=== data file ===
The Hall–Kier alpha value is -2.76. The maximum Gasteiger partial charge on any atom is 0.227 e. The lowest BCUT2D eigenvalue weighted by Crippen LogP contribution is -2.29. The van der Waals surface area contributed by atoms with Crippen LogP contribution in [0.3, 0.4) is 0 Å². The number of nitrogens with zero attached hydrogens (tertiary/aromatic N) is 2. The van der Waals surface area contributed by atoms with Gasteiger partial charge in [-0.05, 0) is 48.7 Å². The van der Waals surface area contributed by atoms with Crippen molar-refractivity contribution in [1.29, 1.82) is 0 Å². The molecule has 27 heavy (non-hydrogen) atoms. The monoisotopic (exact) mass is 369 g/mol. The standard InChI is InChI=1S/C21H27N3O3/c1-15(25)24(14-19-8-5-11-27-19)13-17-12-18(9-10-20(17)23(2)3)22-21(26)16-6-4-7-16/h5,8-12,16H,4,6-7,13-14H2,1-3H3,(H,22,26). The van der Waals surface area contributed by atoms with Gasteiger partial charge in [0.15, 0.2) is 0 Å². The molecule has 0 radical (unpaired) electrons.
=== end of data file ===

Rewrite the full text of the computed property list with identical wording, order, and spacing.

The Hall–Kier alpha value is -2.76. The maximum Gasteiger partial charge on any atom is 0.227 e. The lowest BCUT2D eigenvalue weighted by Crippen LogP contribution is -2.29. The van der Waals surface area contributed by atoms with Crippen LogP contribution in [0.3, 0.4) is 0 Å². The number of nitrogens with zero attached hydrogens (tertiary/aromatic N) is 2. The van der Waals surface area contributed by atoms with Gasteiger partial charge in [-0.05, 0) is 48.7 Å². The van der Waals surface area contributed by atoms with Crippen molar-refractivity contribution in [1.29, 1.82) is 0 Å². The molecule has 27 heavy (non-hydrogen) atoms. The monoisotopic (exact) mass is 369 g/mol. The standard InChI is InChI=1S/C21H27N3O3/c1-15(25)24(14-19-8-5-11-27-19)13-17-12-18(9-10-20(17)23(2)3)22-21(26)16-6-4-7-16/h5,8-12,16H,4,6-7,13-14H2,1-3H3,(H,22,26). The van der Waals surface area contributed by atoms with Gasteiger partial charge in [0.15, 0.2) is 0 Å². The molecule has 0 radical (unpaired) electrons.